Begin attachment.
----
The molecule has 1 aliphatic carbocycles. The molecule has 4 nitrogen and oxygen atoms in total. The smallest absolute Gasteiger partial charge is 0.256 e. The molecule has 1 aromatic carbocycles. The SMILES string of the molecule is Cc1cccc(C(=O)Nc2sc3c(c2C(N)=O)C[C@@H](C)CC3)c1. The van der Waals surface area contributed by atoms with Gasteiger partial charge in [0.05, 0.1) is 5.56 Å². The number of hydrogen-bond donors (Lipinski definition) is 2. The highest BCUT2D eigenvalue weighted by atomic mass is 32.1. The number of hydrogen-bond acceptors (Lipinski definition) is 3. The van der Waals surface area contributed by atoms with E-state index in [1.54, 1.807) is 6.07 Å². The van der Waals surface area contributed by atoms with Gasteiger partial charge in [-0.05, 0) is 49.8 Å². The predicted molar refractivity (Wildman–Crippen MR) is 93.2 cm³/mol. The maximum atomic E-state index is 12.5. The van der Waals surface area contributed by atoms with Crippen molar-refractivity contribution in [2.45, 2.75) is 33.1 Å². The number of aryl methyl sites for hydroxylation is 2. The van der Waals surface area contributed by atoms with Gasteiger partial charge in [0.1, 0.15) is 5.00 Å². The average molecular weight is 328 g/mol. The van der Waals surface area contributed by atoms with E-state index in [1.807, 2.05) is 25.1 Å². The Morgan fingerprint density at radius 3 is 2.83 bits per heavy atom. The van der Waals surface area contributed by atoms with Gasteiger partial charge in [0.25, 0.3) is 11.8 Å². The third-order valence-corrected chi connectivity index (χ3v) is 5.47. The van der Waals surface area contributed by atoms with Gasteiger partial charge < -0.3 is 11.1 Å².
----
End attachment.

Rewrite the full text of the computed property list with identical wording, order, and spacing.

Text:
The molecule has 1 aliphatic carbocycles. The molecule has 4 nitrogen and oxygen atoms in total. The smallest absolute Gasteiger partial charge is 0.256 e. The molecule has 1 aromatic carbocycles. The SMILES string of the molecule is Cc1cccc(C(=O)Nc2sc3c(c2C(N)=O)C[C@@H](C)CC3)c1. The van der Waals surface area contributed by atoms with Gasteiger partial charge in [0.05, 0.1) is 5.56 Å². The number of hydrogen-bond donors (Lipinski definition) is 2. The highest BCUT2D eigenvalue weighted by atomic mass is 32.1. The number of hydrogen-bond acceptors (Lipinski definition) is 3. The van der Waals surface area contributed by atoms with E-state index in [1.54, 1.807) is 6.07 Å². The van der Waals surface area contributed by atoms with Gasteiger partial charge in [-0.05, 0) is 49.8 Å². The predicted molar refractivity (Wildman–Crippen MR) is 93.2 cm³/mol. The maximum atomic E-state index is 12.5. The van der Waals surface area contributed by atoms with Crippen molar-refractivity contribution in [2.45, 2.75) is 33.1 Å². The number of aryl methyl sites for hydroxylation is 2. The van der Waals surface area contributed by atoms with Gasteiger partial charge in [0.1, 0.15) is 5.00 Å². The average molecular weight is 328 g/mol. The van der Waals surface area contributed by atoms with E-state index in [1.807, 2.05) is 25.1 Å². The Morgan fingerprint density at radius 3 is 2.83 bits per heavy atom. The van der Waals surface area contributed by atoms with Gasteiger partial charge in [0.25, 0.3) is 11.8 Å². The third-order valence-corrected chi connectivity index (χ3v) is 5.47. The van der Waals surface area contributed by atoms with Gasteiger partial charge < -0.3 is 11.1 Å².